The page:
Some of the most fun I’ve ever had in my television career was as a guest host on “The View” in March. You get to sit next to four incredibly accomplished women, but you’re also hosting the show in front of a live studio audience of about 200 screaming women. And, you’re being watched on TV by millions of women. See why this might be fun for me? So, of course, I’m excited to be heading back to guest host the show on Monday.
Sitting there as the lone man on the show is one of the coolest but also daunting things about the experience. No matter what, you’re going to stand out just because you’re the only guy, and your perspective is going to stand out as well because it will often differ from that opinions of the women on the show, as well as the women in studio and watching at home. What you say can get you cheered, booed, or banished. But what you say can also be of incredible value to the audience.
I’ve discovered on the show what is also true in my personal experience: women want to hear from guys. I literally get calls, text messages, emails, and even tweets from female friends, colleagues, and strangers every week and sometimes everyday wanting a male perspective about something. Often times, it’s a dating/relationship question. Women want a male opinion, and it’s usually better received when it’s coming from a guy who’s not trying to sleep with them.
You might think that being brutally honest while surrounded by so many opinionated women would potentially be intimidating. But, the opposite is true on “The View.” Even if the hosts and the audience don’t agree with what I have to say, it’s an environment where I always feel like my opinion is sought after, welcomed, and appreciated. Too bad that’s not the case at my house.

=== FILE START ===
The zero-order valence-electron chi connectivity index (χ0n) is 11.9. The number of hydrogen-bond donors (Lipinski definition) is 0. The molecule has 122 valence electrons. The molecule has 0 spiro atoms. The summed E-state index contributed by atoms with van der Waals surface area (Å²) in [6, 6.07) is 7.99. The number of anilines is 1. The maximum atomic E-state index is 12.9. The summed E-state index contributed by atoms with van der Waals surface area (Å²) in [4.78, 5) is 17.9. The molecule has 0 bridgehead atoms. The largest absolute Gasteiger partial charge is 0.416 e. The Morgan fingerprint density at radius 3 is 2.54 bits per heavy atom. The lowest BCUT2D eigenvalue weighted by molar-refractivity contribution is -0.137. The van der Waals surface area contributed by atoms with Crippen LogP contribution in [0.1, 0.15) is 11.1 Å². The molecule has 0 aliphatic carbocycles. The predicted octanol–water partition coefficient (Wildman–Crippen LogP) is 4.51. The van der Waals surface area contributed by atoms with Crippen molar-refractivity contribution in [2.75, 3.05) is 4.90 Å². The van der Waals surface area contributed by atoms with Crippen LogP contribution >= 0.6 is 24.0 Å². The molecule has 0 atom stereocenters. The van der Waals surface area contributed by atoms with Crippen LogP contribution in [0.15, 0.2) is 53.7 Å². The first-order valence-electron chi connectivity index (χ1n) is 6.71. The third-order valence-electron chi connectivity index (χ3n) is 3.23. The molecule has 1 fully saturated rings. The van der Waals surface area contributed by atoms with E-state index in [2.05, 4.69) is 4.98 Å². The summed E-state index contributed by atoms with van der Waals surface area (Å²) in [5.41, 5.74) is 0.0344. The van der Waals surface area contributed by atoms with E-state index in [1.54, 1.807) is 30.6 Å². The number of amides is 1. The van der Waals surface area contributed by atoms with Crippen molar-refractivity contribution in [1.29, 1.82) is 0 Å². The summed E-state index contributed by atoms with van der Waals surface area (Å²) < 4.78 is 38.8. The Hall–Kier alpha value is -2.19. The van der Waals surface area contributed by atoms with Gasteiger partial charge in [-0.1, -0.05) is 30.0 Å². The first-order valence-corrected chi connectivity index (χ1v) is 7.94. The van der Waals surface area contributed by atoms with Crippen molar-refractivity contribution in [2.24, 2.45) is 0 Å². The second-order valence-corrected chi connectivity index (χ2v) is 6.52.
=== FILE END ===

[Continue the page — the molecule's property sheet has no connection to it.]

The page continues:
See y’all on Monday!
700 young adults about to step out on their own into the world. And the last words of advice they’ll get before starting their journey … are coming from ME! These poor kids!
I’m honored to be heading back to Atlanta in May to deliver the commencement address at Clark Atlanta University. I’ve had a relationship with the school for years, and it’s a great compliment to be asked to come back for this important assignment. But, it’s a little scary. This is such an important moment for these young people. It’s their college graduation day! This is a day they’ll remember for the rest of their lives! But, will they remember their commencement speaker 5, 10, 20 years from now? Will they remember the message I give?
So, help a brotha out! I’m fielding suggestions. What should my message be? What do you think these 700 graduates absolutely need to know before they go out into the world!?